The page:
15. Normal Work Week: Effort is not calculated on a 40-hour workweek or other University approved standard workweek. Effort is expressed as a percentage based on the total number of hours worked by the individual. Example: If the employee worked 40 hours in one week on a sponsored project and 20 hours in the same week on an unrelated University project, then the employee’s effort report should show: 67% effort devoted to the sponsored project: 40 hours / 60 total-effort hours = 67% and 33% on the unrelated University project: 20 hours / 60 total-effort hours = 33% • Extra State Compensation (aka Overload): Effort Certification does not include effort for which the employee receives compensation directly from another entity (e.g., outside consulting work) or incidental work for which supplemental compensation (i.e., extra state/overload compensation) is paid.

  16. Total Effort must equal 100%.

  17. The total effort expended cannot be more than (or less than) 100%, whether the employee certifying effort is full time or part time. • In other words, an employee who is a .5 FTE certifies 100% of their .5 FTE

  18. Effort Certification must be performed by the individual, not his/her designee.

  19. First-Hand Knowledge: Either the individual or someone having firsthand knowledge of the activities performed by the employee must certify effort reports. • Suitable Means of Verification: The person signing the effort report must have "suitable means of verification that the work was performed." In most cases, this will be the employee performing the work. • Employee’s Absence: In the employee’s absence, the Principal Investigator for a specific project may certify the effort of the employees working on the PI’s project. The PI must be able to provide verification that persons certifying on their sponsored projects actually performed the work. • Laboratory Personnel: In some cases, laboratory personnel may be conducting experimentation but be unaware of which specific projects they are working towards, in these cases, the PI may certify their effort. • Departmental Staff: Certification of effort by a departmental secretary or other staff is not permitted.

  20. Is It Direct-ChargedorIs It Cost-Shared?

  21. Let’s talk about Direct-Charged, first… • Any time Effort is charged directly to a Funding Agency through the Payroll system (timecard, employment contract, etc.), then the salary is said to be direct-charged.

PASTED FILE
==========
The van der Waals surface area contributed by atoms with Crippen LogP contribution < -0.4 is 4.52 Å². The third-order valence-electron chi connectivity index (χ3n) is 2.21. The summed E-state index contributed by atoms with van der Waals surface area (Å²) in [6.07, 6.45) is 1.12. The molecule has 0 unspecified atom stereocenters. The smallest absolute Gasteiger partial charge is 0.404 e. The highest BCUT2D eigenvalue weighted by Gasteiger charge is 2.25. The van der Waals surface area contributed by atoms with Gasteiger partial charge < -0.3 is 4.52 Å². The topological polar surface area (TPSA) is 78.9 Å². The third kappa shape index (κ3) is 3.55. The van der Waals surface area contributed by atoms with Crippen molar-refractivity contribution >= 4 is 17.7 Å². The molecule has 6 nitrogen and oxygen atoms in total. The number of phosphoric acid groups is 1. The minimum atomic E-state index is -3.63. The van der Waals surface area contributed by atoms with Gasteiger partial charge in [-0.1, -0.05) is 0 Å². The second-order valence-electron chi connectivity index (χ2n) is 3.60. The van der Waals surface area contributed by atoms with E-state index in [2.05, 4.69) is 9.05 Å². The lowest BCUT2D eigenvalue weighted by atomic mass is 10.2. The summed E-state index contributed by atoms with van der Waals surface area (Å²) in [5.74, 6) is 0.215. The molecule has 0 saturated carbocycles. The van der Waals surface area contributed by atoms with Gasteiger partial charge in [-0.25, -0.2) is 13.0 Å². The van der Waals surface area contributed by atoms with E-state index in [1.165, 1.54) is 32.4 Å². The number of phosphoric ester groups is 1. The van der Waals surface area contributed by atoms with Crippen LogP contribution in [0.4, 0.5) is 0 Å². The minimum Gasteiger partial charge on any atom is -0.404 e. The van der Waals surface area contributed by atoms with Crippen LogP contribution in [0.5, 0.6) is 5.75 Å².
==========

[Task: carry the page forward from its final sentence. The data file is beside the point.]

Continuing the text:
22. Now, let’s talk about cost-sharing… • Any time that Effort is expended towards a project, and the salary is not recovered from the project, the Effort is cost-shared. • There are 3 kinds of cost-sharing: • Mandatory-Committed • Voluntary-Committed • Voluntary-Uncommitted • Mandatory-Committed and Voluntary-Committed must be tracked and reported to the agency.

  23. 3 Types of Cost-Sharing • Mandatory/Committed: Cost sharing that is required by the sponsor, documented in the proposal and agreed to in the sponsor’s awarding documents. • Voluntary/Committed: Cost sharing that the sponsor did not require, but the proposal nonetheless included, and subsequently became a condition of the award. • Voluntary/Uncommitted: Cost sharing that the University expended on the project, but was not required by the sponsor nor was it included the proposal document.

  24. EFFORTvs.PAYWhat’s the Difference?

  25. All work performed on sponsored projects (whether employee was compensated from the Funding Agency or not) must be certified. • The effort certification report should list all the projects that the employee is working on and the % effort towards each, whether or not the project paid for the employee’s salary. • If payroll does not reflect (within the +/- 5% margin) the correct effort, then a payroll transfer is necessary.

  26. The Effort Certification Process Employee reviews the report for accuracy End of Semester rolls around Salary Costs charged based on work performed Reports are generated and sent out Employee “agrees” or “disagrees” if Employee “disagrees,” adjustments are made and a new report is sent (and employee agrees)

  27. Questions?